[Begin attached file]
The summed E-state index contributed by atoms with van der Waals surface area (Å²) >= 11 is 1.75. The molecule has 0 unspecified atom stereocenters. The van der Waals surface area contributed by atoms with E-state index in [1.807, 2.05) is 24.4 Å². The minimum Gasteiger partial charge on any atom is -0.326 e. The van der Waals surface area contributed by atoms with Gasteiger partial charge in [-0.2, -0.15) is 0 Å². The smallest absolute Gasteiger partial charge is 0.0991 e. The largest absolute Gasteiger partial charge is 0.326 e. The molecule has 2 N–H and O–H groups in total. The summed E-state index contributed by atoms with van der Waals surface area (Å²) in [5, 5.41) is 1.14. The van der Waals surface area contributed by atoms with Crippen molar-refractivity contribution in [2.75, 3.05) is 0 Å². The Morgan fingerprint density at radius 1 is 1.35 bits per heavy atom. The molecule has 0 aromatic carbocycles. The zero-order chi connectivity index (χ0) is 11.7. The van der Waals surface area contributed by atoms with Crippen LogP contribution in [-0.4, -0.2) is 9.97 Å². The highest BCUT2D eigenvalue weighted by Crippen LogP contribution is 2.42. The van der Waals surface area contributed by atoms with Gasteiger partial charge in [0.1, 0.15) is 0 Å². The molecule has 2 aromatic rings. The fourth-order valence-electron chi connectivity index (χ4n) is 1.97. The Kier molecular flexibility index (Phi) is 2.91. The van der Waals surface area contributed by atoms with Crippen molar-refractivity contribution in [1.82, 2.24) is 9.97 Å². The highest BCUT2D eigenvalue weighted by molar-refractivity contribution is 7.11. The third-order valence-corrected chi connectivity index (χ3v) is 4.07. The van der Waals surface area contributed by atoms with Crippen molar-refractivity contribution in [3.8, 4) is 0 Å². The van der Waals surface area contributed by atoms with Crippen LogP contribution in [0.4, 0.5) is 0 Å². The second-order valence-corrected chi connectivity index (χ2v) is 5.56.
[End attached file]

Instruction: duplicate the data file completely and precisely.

The summed E-state index contributed by atoms with van der Waals surface area (Å²) >= 11 is 1.75. The molecule has 0 unspecified atom stereocenters. The van der Waals surface area contributed by atoms with E-state index in [1.807, 2.05) is 24.4 Å². The minimum Gasteiger partial charge on any atom is -0.326 e. The van der Waals surface area contributed by atoms with Gasteiger partial charge in [-0.2, -0.15) is 0 Å². The smallest absolute Gasteiger partial charge is 0.0991 e. The largest absolute Gasteiger partial charge is 0.326 e. The molecule has 2 N–H and O–H groups in total. The summed E-state index contributed by atoms with van der Waals surface area (Å²) in [5, 5.41) is 1.14. The van der Waals surface area contributed by atoms with Crippen molar-refractivity contribution in [2.75, 3.05) is 0 Å². The Morgan fingerprint density at radius 1 is 1.35 bits per heavy atom. The molecule has 0 aromatic carbocycles. The zero-order chi connectivity index (χ0) is 11.7. The van der Waals surface area contributed by atoms with Crippen LogP contribution in [-0.4, -0.2) is 9.97 Å². The highest BCUT2D eigenvalue weighted by Crippen LogP contribution is 2.42. The van der Waals surface area contributed by atoms with Gasteiger partial charge in [0.1, 0.15) is 0 Å². The molecule has 2 aromatic rings. The fourth-order valence-electron chi connectivity index (χ4n) is 1.97. The Kier molecular flexibility index (Phi) is 2.91. The van der Waals surface area contributed by atoms with Crippen molar-refractivity contribution in [1.82, 2.24) is 9.97 Å². The highest BCUT2D eigenvalue weighted by molar-refractivity contribution is 7.11. The third-order valence-corrected chi connectivity index (χ3v) is 4.07. The van der Waals surface area contributed by atoms with Crippen molar-refractivity contribution in [3.8, 4) is 0 Å². The van der Waals surface area contributed by atoms with Crippen LogP contribution in [0.4, 0.5) is 0 Å². The second-order valence-corrected chi connectivity index (χ2v) is 5.56.